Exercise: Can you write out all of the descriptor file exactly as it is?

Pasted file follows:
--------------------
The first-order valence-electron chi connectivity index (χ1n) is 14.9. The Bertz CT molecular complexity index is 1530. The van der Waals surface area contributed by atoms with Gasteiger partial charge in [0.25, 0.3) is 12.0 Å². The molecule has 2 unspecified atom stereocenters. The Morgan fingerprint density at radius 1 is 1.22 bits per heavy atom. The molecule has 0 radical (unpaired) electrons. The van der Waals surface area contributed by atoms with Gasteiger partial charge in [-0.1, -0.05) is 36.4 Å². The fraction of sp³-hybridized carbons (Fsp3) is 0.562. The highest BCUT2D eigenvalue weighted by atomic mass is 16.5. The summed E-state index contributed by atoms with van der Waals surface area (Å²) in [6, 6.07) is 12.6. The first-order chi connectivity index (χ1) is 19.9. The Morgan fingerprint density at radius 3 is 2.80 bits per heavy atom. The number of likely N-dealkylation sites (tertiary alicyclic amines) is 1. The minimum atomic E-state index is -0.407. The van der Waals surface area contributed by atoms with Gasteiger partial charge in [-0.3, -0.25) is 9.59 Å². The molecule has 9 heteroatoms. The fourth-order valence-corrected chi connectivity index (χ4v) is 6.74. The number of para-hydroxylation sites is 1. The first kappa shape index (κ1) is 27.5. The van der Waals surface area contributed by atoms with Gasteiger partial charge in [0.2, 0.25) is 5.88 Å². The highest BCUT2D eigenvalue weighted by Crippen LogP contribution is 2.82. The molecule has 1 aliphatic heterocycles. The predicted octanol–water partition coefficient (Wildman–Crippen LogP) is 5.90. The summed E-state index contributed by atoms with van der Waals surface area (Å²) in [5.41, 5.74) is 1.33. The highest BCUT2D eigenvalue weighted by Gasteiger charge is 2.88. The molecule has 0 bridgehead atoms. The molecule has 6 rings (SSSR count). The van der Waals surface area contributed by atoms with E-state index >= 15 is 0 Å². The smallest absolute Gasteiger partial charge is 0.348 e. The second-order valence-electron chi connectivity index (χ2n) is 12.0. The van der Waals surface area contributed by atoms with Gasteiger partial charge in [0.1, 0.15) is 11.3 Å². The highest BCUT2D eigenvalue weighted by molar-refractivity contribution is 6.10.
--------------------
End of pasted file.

The first-order valence-electron chi connectivity index (χ1n) is 14.9. The Bertz CT molecular complexity index is 1530. The van der Waals surface area contributed by atoms with Gasteiger partial charge in [0.25, 0.3) is 12.0 Å². The molecule has 2 unspecified atom stereocenters. The Morgan fingerprint density at radius 1 is 1.22 bits per heavy atom. The molecule has 0 radical (unpaired) electrons. The van der Waals surface area contributed by atoms with Gasteiger partial charge in [-0.1, -0.05) is 36.4 Å². The fraction of sp³-hybridized carbons (Fsp3) is 0.562. The highest BCUT2D eigenvalue weighted by atomic mass is 16.5. The summed E-state index contributed by atoms with van der Waals surface area (Å²) in [6, 6.07) is 12.6. The first-order chi connectivity index (χ1) is 19.9. The Morgan fingerprint density at radius 3 is 2.80 bits per heavy atom. The number of likely N-dealkylation sites (tertiary alicyclic amines) is 1. The minimum atomic E-state index is -0.407. The van der Waals surface area contributed by atoms with Gasteiger partial charge in [-0.3, -0.25) is 9.59 Å². The molecule has 9 heteroatoms. The fourth-order valence-corrected chi connectivity index (χ4v) is 6.74. The number of para-hydroxylation sites is 1. The first kappa shape index (κ1) is 27.5. The van der Waals surface area contributed by atoms with Gasteiger partial charge in [0.2, 0.25) is 5.88 Å². The highest BCUT2D eigenvalue weighted by Crippen LogP contribution is 2.82. The molecule has 1 aliphatic heterocycles. The predicted octanol–water partition coefficient (Wildman–Crippen LogP) is 5.90. The summed E-state index contributed by atoms with van der Waals surface area (Å²) in [5.41, 5.74) is 1.33. The highest BCUT2D eigenvalue weighted by Gasteiger charge is 2.88. The molecule has 0 bridgehead atoms. The molecule has 6 rings (SSSR count). The van der Waals surface area contributed by atoms with E-state index >= 15 is 0 Å². The smallest absolute Gasteiger partial charge is 0.348 e. The second-order valence-electron chi connectivity index (χ2n) is 12.0. The van der Waals surface area contributed by atoms with Gasteiger partial charge in [0.1, 0.15) is 11.3 Å². The highest BCUT2D eigenvalue weighted by molar-refractivity contribution is 6.10.